US6927491B1 (en) * 1998-12-04 2005-08-09 Nec Corporation Back electrode type electronic part and electronic assembly with the same mounted on printed circuit board
US20060231949A1 (en) * 2005-04-14 2006-10-19 Chang-Yong Park Semiconductor module and method of forming a semiconductor module
US20070069378A1 (en) * 2005-04-15 2007-03-29 Chang-Yong Park Semiconductor module and method of forming a semiconductor module
US20080088035A1 (en) * 2006-10-17 2008-04-17 Hon Hai Precision Industry Co., Ltd. Circuit board assembly
US20090174068A1 (en) * 1996-12-04 2009-07-09 Seiko Epson Corporation Semiconductor device, circuit board, and electronic instrument
US20090181521A1 (en) * 1996-12-04 2009-07-16 Seiko Epson Corporation Electronic component and semiconductor device, method of making the same and method of mounting the same, circuit board, and electronic instrument
US20090206463A1 (en) * 2008-02-18 2009-08-20 Panasonic Corporation Semiconductor device, method of manufacturing the same, and electronic equipment using the same
US7750483B1 (en) 2004-11-10 2010-07-06 Bridge Semiconductor Corporation Semiconductor chip assembly with welded metal pillar and enlarged plated contact terminal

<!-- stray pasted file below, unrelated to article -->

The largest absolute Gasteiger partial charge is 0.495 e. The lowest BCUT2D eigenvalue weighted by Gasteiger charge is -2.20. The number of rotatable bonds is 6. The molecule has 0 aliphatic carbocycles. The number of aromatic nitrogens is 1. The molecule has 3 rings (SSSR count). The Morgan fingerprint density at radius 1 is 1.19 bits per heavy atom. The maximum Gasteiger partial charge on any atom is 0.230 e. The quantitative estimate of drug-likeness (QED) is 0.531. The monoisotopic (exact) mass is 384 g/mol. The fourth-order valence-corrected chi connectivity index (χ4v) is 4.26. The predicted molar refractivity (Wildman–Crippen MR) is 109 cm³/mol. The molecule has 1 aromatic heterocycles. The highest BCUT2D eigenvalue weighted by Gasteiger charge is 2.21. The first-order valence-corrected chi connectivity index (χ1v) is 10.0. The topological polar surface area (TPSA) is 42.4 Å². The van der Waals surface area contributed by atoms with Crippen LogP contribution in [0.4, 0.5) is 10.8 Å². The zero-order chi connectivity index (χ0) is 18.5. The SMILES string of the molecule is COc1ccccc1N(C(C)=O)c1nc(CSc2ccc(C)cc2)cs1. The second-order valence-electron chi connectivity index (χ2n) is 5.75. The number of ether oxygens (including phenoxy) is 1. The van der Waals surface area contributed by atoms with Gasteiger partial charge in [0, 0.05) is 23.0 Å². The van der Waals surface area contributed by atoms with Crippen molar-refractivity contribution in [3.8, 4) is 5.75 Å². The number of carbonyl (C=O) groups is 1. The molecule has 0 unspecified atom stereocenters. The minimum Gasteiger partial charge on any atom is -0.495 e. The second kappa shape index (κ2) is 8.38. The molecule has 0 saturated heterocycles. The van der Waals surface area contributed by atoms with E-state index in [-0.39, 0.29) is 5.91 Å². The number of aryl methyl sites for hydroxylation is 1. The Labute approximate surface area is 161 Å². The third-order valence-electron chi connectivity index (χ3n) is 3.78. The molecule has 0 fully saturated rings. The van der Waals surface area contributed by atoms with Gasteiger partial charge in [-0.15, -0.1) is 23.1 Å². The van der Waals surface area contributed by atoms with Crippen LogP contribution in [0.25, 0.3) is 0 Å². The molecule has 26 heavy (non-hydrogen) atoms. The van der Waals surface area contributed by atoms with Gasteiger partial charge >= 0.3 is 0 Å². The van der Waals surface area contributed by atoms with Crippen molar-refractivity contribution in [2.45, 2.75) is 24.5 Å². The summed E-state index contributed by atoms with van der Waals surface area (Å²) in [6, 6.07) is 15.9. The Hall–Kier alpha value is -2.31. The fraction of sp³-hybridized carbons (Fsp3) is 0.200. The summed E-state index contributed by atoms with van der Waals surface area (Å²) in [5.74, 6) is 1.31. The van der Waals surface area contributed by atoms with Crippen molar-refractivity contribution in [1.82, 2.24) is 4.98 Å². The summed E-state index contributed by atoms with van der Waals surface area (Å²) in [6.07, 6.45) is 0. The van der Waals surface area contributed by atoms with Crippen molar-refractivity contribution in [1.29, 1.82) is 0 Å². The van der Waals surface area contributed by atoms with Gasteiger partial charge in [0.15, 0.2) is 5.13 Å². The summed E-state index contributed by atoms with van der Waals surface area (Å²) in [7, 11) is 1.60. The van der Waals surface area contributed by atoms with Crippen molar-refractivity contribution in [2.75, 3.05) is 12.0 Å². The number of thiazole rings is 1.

US7811863B1 (en) 2006-10-26 2010-10-12 Bridge Semiconductor Corporation Method of making a semiconductor chip assembly with metal pillar and encapsulant grinding and heat sink attachment
US7833827B1 (en) 2003-11-20 2010-11-16 Bridge Semiconductor Corporation Method of making a semiconductor chip assembly with a bumped terminal, a filler and an insulative base
US7932165B1 (en) 2003-11-20 2011-04-26 Bridge Semiconductor Corporation Method of making a semiconductor chip assembly with a laterally aligned filler and insulative base
US7993983B1 (en) 2003-11-17 2011-08-09 Bridge Semiconductor Corporation Method of making a semiconductor chip assembly with chip and encapsulant grinding
US20130075897A1 (en) * 2008-11-12 2013-03-28 Renesas Electronics Corporation Semiconductor integrated circuit device for driving display device and manufacturing method thereof
US20140185248A1 (en) * 2011-09-09 2014-07-03 Murata Manufacturing Co., Ltd. Module board

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US6172422B1 (en) * 1996-07-11 2001-01-09 Pfu Limited Semiconductor device and a manufacturing method thereof
US6097097A (en) * 1996-08-20 2000-08-01 Fujitsu Limited Semiconductor device face-down bonded with pillars